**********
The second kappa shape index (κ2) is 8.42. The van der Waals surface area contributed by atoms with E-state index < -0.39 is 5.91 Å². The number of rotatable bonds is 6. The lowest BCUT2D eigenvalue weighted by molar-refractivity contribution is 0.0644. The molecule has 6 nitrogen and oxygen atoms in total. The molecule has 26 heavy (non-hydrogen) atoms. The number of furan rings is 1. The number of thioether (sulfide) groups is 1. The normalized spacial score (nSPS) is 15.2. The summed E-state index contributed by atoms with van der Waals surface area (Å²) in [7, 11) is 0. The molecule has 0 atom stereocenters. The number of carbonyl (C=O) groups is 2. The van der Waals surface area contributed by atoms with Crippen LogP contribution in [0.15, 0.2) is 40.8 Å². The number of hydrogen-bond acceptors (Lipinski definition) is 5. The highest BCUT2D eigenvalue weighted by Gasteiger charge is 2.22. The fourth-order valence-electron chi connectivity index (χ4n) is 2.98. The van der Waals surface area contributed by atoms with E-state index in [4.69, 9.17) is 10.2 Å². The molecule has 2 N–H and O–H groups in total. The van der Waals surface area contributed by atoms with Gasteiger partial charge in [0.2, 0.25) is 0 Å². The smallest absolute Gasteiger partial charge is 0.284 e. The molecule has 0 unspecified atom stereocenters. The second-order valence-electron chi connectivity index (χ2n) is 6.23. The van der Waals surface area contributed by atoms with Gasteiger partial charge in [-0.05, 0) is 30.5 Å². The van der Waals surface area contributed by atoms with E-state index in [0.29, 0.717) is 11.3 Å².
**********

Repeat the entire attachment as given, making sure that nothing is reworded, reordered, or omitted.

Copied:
The second kappa shape index (κ2) is 8.42. The van der Waals surface area contributed by atoms with E-state index < -0.39 is 5.91 Å². The number of rotatable bonds is 6. The lowest BCUT2D eigenvalue weighted by molar-refractivity contribution is 0.0644. The molecule has 6 nitrogen and oxygen atoms in total. The molecule has 26 heavy (non-hydrogen) atoms. The number of furan rings is 1. The number of thioether (sulfide) groups is 1. The normalized spacial score (nSPS) is 15.2. The summed E-state index contributed by atoms with van der Waals surface area (Å²) in [7, 11) is 0. The molecule has 0 atom stereocenters. The number of carbonyl (C=O) groups is 2. The van der Waals surface area contributed by atoms with Crippen LogP contribution in [0.15, 0.2) is 40.8 Å². The number of hydrogen-bond acceptors (Lipinski definition) is 5. The highest BCUT2D eigenvalue weighted by Gasteiger charge is 2.22. The fourth-order valence-electron chi connectivity index (χ4n) is 2.98. The van der Waals surface area contributed by atoms with E-state index in [4.69, 9.17) is 10.2 Å². The molecule has 2 N–H and O–H groups in total. The van der Waals surface area contributed by atoms with Gasteiger partial charge in [0.2, 0.25) is 0 Å². The smallest absolute Gasteiger partial charge is 0.284 e. The molecule has 0 unspecified atom stereocenters. The second-order valence-electron chi connectivity index (χ2n) is 6.23. The van der Waals surface area contributed by atoms with Gasteiger partial charge in [-0.05, 0) is 30.5 Å². The van der Waals surface area contributed by atoms with E-state index in [0.29, 0.717) is 11.3 Å².